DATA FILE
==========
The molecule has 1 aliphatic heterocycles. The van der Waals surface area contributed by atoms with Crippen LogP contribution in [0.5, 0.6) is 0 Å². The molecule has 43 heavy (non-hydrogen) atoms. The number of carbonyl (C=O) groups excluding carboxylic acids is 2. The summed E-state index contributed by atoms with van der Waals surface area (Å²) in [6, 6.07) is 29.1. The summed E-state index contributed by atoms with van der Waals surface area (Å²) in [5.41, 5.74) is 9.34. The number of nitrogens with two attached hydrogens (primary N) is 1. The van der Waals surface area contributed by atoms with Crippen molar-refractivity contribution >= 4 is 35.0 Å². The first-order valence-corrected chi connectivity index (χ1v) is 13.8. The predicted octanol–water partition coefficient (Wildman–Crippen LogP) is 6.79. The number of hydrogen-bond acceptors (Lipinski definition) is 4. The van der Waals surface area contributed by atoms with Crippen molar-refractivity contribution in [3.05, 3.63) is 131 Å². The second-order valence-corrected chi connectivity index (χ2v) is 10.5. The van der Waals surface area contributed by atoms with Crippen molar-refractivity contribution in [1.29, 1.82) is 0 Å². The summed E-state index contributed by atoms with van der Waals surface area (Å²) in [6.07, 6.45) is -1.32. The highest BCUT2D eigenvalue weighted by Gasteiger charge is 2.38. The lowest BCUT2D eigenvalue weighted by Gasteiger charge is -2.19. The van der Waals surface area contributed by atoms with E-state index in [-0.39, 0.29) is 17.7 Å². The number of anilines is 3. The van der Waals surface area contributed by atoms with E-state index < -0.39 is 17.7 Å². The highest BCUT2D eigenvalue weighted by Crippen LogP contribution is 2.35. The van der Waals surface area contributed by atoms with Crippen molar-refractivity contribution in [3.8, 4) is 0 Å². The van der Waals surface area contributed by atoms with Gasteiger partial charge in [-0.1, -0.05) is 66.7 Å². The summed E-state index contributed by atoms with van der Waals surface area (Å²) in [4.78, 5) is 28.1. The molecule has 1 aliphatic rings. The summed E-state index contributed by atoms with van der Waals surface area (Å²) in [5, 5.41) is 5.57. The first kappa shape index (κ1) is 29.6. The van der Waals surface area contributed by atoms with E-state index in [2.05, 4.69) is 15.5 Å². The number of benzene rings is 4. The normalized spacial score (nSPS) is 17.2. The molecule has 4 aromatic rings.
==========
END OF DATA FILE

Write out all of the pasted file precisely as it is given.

The molecule has 1 aliphatic heterocycles. The van der Waals surface area contributed by atoms with Crippen LogP contribution in [0.5, 0.6) is 0 Å². The molecule has 43 heavy (non-hydrogen) atoms. The number of carbonyl (C=O) groups excluding carboxylic acids is 2. The summed E-state index contributed by atoms with van der Waals surface area (Å²) in [6, 6.07) is 29.1. The summed E-state index contributed by atoms with van der Waals surface area (Å²) in [5.41, 5.74) is 9.34. The number of nitrogens with two attached hydrogens (primary N) is 1. The van der Waals surface area contributed by atoms with Crippen molar-refractivity contribution >= 4 is 35.0 Å². The first-order valence-corrected chi connectivity index (χ1v) is 13.8. The predicted octanol–water partition coefficient (Wildman–Crippen LogP) is 6.79. The number of hydrogen-bond acceptors (Lipinski definition) is 4. The van der Waals surface area contributed by atoms with Crippen molar-refractivity contribution in [3.05, 3.63) is 131 Å². The second-order valence-corrected chi connectivity index (χ2v) is 10.5. The van der Waals surface area contributed by atoms with Crippen molar-refractivity contribution in [1.29, 1.82) is 0 Å². The summed E-state index contributed by atoms with van der Waals surface area (Å²) in [6.07, 6.45) is -1.32. The highest BCUT2D eigenvalue weighted by Gasteiger charge is 2.38. The lowest BCUT2D eigenvalue weighted by Gasteiger charge is -2.19. The van der Waals surface area contributed by atoms with E-state index in [-0.39, 0.29) is 17.7 Å². The number of anilines is 3. The van der Waals surface area contributed by atoms with E-state index < -0.39 is 17.7 Å². The highest BCUT2D eigenvalue weighted by Crippen LogP contribution is 2.35. The van der Waals surface area contributed by atoms with Crippen molar-refractivity contribution in [3.8, 4) is 0 Å². The van der Waals surface area contributed by atoms with Gasteiger partial charge in [-0.1, -0.05) is 66.7 Å². The summed E-state index contributed by atoms with van der Waals surface area (Å²) in [4.78, 5) is 28.1. The molecule has 1 aliphatic rings. The summed E-state index contributed by atoms with van der Waals surface area (Å²) in [5, 5.41) is 5.57. The first kappa shape index (κ1) is 29.6. The van der Waals surface area contributed by atoms with E-state index in [2.05, 4.69) is 15.5 Å². The number of benzene rings is 4. The normalized spacial score (nSPS) is 17.2. The molecule has 4 aromatic rings.